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Artistic impact: PSH art students create portraits for children in other countries

Published on Thursday, Jan. 28, 2021

four students (and art teacher paige duvall) hold up ongoing portraits

BCSD provided photo / Ashna Patel, Julia Wood, Izzy Corbit, art teacher Paige Duvall, and Nicholas Moore. 

Philip Simmons High art students are utilizing their artistic skills to make a direct impact on young children living in group homes around the world.

Last summer art teacher Paige Duvall came across an organization called The Memory Project, a nonprofit that pairs American Advanced Art students with children in group homes and foster homes around the world. Through The Memory Project, art students are tasked with drawing the children’s portraits.

Duvall thought it would be a good fit for her art students.

“This was a way for our art department to really give back in a charitable but very specific artistic way,” she said.

It costs $15 to sponsor a child, so Duvall asked the school’s PTSA if they could raise enough money to sponsor 10 children. The PTSA upped its game and raised enough for 15 children. Seven of the children they are drawing are in Cameroon, and the other eight are in India.

Duvall picked a group of her advanced art students to participate in making these portraits: 12th-graders Semaj Mack and Maya Gerding; 11th-graders Julia Wood, Nina Jansen, Charlotte Francis, Mackenzie Brueder, Nicholas Moore and Savanah Hill; 10th-graders Micaela Hughes, Izzy Corbit and Ashna Patel; and ninth-grader Taylor Boney.

Some of the students have already gotten started on the portraits.

ashna patel working on portrait

BCSD provided photo

“They were really excited about it,” Duvall said, adding that The Memory Project’s founder, Ben Schumaker, sent them videos and details of where the children live in their countries and possible reasons why they now reside in group homes – and there’s many reasons from civil war to famine. “Providing these children with portraits was a wonderful way to make them feel special but also brighten up there space in the…(place) that they’re in.”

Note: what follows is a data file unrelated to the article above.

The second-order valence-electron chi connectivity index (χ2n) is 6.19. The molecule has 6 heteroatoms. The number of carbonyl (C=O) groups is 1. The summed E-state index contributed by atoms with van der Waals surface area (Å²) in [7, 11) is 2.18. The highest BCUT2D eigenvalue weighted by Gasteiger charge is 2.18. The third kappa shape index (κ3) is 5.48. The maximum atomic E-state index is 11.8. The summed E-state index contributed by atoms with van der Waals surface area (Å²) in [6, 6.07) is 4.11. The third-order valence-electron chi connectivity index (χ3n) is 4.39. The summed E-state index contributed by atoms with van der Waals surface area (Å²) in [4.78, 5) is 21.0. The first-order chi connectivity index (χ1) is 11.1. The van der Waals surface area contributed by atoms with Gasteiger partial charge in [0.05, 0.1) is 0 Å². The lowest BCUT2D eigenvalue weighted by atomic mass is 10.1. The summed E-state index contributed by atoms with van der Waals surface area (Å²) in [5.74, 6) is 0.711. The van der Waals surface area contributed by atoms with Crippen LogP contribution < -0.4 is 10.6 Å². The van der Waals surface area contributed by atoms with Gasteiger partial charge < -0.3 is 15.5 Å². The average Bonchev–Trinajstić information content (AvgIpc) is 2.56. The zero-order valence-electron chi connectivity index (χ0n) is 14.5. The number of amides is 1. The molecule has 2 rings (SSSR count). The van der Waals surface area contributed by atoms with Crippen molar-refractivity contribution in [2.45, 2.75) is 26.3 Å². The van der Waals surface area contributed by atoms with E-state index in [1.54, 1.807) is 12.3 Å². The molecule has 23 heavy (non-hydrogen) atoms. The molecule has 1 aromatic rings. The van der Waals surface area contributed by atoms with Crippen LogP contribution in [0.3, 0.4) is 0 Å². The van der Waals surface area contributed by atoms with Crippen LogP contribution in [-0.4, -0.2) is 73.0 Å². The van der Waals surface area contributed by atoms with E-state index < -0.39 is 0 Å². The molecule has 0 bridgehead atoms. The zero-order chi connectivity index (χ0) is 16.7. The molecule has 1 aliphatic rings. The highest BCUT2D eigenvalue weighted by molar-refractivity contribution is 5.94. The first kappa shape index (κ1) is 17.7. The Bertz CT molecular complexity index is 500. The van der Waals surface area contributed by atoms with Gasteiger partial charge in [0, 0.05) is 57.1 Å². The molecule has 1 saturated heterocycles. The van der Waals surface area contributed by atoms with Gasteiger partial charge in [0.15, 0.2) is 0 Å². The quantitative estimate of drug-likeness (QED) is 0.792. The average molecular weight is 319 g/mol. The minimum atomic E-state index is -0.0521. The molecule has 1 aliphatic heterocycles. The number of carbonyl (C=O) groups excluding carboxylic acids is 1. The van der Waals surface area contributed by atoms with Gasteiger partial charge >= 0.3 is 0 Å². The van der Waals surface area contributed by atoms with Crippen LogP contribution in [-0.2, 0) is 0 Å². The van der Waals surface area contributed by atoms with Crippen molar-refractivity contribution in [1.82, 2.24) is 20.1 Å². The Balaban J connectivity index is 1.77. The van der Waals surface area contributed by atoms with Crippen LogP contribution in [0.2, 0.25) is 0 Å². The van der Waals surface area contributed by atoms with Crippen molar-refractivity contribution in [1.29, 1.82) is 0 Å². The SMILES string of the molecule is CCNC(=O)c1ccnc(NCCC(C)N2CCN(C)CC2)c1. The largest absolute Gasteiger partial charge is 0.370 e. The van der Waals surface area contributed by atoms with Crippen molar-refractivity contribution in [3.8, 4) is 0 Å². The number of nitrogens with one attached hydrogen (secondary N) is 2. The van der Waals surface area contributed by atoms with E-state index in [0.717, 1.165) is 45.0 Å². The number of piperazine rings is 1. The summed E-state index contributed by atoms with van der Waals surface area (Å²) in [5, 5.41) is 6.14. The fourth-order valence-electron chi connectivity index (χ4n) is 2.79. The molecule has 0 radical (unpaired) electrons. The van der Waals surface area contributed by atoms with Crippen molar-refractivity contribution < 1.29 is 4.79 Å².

Eleventh-grader Julia Wood said she hopes that the children love what they receive and will be able to remember a time when someone from another part of the world was thinking about them.

“I just thought it was really special,” she said.

The students created the portraits in color pencil (and a little bit of marker in some of them). They even took an extra step in researching popular African and Indian fabric designs in order to create the backgrounds of the portraits.

Tenth-grader Izzy Corbit said the goal is for the children to really be able to see themselves in the portraits.

“That’s a treasurable moment for any kid to have,” she said.

With the children living in other countries, 10th-grader Ashna Patel said it was interesting to see the emotions they portrayed in their original photos, and that it was fun to bring that emotion to life on paper.

“You look at the picture for so long that you start to understand what they’re feeling,” she said.

Duvall and her students noticed that the little girls in Cameroon have shaved heads in order to stave off lice, and therefore the only thing that really distinguishes them from the boys is their stud earrings. They noticed one specific little girl only wore one earring and later learned her other earring was stolen. Duvall got in touch with Schumaker and asked if the school could send stud earrings to the little girls in this particular home.

“Through the PTSA we could only afford to do the 15 portraits, but there are over 50 little girls in that (group home),” Duvall said.

With that in mind, Duvall got faculty and staff at Philip Simmons High involved in gathering brand-new hypoallergenic stud earrings to send to the girls in the home, and so far the school has collected more than 50 pairs of earrings (and counting).

The earrings, as well as the portraits, will be sent to The Memory Project’s headquarters in Wisconsin in March, and from there the organization will ship the items to Cameroon and India.

Duvall said she really wanted her students to see how something that they do – artistically or otherwise – can make a direct impact on someone else. Later this year the students will be able to see photos of the children receiving their portraits.

“They will be able to see what they did and how actively giving your time – giving your talent – to charity can be so much rewarding than just handing over a check,” she said.

izzy corbit   julia wood

BCSD provided photos

Monica Kreber